Most people don’t like to make regular visits to the dentist for a few reasons. One, it’s just uncomfortable to have someone with their hands inside your mouth, poking and prodding your teeth and gums. Two, it’s impossible to talk back to the dentist when they try and talk to you. Lastly, it always seems like no matter how much you’re cleaning your teeth, it just doesn’t seem to be good enough.
Some dentists may just be perfectionists, other times they could be exactly right. After all, it is their job to make sure that you are practicing safe and healthy oral hygiene so your teeth don’t fall out of your head at a moment’s notice. They’re also trying to protect you against dental issues caused by outside forces or injury.
But what are some of the things you could be doing today to make sure you are practicing great oral hygiene? Keep reading to find out.
Brush and Floss
Well, no surprise here, right? You should be flossing and brushing on a regular basis. They are two of the easiest things you should be doing and you should be doing both of them multiple times every day.
The rule of thumb for brushing is two times per day, with flossing right after. Brushing at night is the more important of the two as it’s going to clear away all of that built-up bacteria and plaque that’s accumulated over the day.
Flossing does more than remove that annoying piece of spinach, but is also helps with inflammation and helps stimulate the gums for prolonged gum health.
Change the Way You Brush
Do you know how long you’re supposed to brush? Typical dentist advice says that you should be brushing for a minimum of two minutes every day, while some others recommend upping that number to three.
You should also be brushing your tongue. Why? Your tongue is also home to a lot of bacteria that is built up over the day. If you’re not comfortable taking your brush to your tongue, you can buy a tongue cleaner which does its job in a few short strokes.
If you can, buy an electric toothbrush as well. Electric toothbrushes often come with timers so you’re not under or over brushing. You won’t have to use as much pressure either when it comes to getting all of those hard to reach spots.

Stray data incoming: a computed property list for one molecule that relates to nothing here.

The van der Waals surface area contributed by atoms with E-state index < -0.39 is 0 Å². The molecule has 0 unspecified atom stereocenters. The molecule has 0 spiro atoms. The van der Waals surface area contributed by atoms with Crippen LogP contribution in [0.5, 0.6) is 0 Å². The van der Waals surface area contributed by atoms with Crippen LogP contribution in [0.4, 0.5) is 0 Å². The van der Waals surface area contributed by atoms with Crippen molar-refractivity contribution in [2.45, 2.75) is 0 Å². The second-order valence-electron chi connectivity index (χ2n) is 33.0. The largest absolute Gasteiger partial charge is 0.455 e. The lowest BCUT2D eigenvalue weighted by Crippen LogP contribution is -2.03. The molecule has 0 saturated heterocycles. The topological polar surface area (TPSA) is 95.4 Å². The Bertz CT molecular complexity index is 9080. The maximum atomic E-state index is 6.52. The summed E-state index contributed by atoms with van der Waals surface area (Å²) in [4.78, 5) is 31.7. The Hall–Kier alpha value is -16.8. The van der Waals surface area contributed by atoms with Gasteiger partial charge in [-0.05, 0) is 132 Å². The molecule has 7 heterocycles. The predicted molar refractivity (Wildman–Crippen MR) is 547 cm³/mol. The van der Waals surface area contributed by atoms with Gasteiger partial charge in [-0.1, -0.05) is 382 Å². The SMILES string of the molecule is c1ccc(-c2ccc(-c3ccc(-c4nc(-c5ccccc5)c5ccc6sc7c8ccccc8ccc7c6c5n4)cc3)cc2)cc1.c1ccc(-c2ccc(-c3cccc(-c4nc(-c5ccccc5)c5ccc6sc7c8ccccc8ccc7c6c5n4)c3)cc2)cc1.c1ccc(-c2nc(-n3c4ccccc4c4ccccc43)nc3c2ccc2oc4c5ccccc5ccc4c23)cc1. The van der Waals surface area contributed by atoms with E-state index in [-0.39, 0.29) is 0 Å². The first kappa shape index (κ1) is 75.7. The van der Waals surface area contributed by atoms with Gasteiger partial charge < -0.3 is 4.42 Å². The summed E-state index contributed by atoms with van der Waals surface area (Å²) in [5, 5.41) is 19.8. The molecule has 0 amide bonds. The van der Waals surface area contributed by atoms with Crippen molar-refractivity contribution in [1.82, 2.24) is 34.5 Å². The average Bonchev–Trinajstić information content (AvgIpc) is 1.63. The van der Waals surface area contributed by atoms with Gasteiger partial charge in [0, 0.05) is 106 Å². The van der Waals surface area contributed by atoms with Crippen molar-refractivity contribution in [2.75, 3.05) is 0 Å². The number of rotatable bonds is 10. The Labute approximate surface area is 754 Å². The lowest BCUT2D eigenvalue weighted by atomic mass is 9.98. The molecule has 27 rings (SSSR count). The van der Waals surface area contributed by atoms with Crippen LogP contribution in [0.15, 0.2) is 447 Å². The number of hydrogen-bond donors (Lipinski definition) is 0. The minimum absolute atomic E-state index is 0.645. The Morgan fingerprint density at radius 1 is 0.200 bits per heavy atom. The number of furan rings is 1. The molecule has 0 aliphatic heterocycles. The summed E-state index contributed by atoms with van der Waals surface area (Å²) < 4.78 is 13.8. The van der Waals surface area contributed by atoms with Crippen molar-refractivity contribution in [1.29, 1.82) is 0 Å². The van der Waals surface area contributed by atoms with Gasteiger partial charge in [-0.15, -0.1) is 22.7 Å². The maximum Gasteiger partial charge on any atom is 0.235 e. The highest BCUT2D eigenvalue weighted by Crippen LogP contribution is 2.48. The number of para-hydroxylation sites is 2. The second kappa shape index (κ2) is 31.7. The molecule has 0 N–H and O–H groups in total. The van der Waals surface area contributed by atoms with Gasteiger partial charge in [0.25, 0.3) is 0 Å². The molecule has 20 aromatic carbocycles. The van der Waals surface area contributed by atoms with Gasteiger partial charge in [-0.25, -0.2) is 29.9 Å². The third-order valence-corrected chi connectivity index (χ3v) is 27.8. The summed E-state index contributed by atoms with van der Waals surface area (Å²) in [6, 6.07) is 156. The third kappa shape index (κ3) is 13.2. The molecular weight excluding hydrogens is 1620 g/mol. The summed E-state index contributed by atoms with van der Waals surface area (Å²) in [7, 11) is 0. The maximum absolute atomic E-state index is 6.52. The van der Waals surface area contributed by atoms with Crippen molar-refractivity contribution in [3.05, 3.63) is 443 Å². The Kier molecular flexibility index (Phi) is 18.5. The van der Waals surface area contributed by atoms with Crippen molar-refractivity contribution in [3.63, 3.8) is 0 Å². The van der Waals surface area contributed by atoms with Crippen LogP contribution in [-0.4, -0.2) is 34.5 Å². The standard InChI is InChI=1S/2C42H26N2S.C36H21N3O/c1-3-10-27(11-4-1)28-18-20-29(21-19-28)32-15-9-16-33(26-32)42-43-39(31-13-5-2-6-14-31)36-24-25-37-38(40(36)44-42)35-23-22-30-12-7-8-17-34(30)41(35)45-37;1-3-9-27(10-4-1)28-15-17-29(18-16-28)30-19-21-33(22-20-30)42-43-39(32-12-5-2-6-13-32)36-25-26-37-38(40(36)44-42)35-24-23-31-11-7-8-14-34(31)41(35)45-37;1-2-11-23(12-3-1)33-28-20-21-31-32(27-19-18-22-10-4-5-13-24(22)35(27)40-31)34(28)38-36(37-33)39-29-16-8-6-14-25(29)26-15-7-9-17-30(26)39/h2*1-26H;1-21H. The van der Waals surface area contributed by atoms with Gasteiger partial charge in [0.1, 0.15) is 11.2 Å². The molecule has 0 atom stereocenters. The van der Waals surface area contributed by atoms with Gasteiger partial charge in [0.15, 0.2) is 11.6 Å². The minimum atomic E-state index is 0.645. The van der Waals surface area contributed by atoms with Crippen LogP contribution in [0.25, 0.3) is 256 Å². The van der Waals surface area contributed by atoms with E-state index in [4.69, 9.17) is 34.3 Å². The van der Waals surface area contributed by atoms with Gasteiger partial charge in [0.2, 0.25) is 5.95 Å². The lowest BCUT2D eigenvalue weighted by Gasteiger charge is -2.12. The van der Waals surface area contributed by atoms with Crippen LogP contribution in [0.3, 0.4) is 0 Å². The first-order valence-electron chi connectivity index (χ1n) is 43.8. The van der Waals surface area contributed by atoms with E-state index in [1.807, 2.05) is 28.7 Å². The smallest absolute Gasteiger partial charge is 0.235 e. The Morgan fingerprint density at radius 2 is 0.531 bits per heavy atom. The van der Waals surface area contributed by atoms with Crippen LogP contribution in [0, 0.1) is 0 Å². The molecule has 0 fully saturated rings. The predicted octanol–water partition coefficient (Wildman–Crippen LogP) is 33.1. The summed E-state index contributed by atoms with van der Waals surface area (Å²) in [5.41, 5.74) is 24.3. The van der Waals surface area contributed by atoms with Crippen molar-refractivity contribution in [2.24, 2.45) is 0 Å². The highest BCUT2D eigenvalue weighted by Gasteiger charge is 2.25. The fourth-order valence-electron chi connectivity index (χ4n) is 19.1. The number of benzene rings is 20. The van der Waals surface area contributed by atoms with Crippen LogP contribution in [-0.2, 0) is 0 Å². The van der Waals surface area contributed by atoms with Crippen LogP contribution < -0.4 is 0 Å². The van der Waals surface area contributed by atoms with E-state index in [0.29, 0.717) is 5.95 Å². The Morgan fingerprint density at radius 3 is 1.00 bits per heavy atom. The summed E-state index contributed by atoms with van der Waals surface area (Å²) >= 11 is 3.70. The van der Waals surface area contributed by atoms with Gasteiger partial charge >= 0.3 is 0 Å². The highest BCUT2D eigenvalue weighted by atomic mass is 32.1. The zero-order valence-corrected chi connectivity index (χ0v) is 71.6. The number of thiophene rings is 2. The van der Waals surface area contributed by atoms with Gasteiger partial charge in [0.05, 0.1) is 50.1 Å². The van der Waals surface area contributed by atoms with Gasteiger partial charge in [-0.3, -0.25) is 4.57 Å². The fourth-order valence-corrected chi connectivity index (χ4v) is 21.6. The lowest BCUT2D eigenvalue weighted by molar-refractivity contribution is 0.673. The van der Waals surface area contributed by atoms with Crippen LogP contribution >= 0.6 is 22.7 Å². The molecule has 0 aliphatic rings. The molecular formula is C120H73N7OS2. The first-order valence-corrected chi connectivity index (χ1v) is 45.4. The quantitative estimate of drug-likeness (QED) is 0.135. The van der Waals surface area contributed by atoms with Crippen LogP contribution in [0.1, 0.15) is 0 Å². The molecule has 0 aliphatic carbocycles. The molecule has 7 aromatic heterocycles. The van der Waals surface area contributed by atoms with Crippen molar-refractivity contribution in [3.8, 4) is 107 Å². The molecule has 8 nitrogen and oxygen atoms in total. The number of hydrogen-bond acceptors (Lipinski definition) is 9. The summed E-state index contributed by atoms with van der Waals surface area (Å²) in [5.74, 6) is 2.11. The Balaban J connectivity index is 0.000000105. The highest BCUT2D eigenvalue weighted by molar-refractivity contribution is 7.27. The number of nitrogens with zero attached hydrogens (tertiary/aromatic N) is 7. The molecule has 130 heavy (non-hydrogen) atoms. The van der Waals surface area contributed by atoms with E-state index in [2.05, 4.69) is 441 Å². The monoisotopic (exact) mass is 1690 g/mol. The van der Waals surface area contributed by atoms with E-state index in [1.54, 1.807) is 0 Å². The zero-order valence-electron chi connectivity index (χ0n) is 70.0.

Mouthwash, for many, is like torture. It does nothing but burn and people can’t wait to simply spit it out in the sink.
Mouthwash helps remove more plaque and acid that has built up over the course of the day while also giving your breath that lovely, fresh smell. While it shouldn’t be an outright substitute, mouthwash is ideal for those either too young or totally averse to flossing.
It can reach those spots in the back of your mouth where flossing and brushing can’t reach.
Regular Dental Visits
The rule of thumb for dental visits is two times per year for regular cleanings. Regular cleanings are just part of the visit, and your dentist can advise you on any other dental procedures you may need.
They can also answer any questions you have in regards to dental health. If you haven’t scheduled your cleaning this year, go ahead and schedule your first and clear your schedule six months from now for your second one!
Watch Your Diet
Diet is important for all aspects of health, but it can also have great effects on your oral health as well. Be sure to drink plenty of water throughout the day, especially after finishing a meal. That post-dinner glass of water is going to help clear away plaque and acid that may have accumulated during your meal.
Eat lots of fruits and vegetables, not just for the vitamins and minerals, but also to help give your jaw a workout. Some dentists recommend leaving a whole apple for children so they can build up their early jaw strength instead of eating mushy food.
Avoid over acidic drinks and food, like some fruits and drinks. Coffee, soda and tea should all be taken in moderation as long-term consumption can cause both tooth and gum problems.
Latest posts by HealthStatus Partners (see all)
- US Surrogacy and Infertility in the Modern Age - August 20, 2019
- 20 Benefits of Regular Physical Exercise - August 19, 2019
- Report: The Human Microbiome Creates Previously Unidentified Proteins - August 15, 2019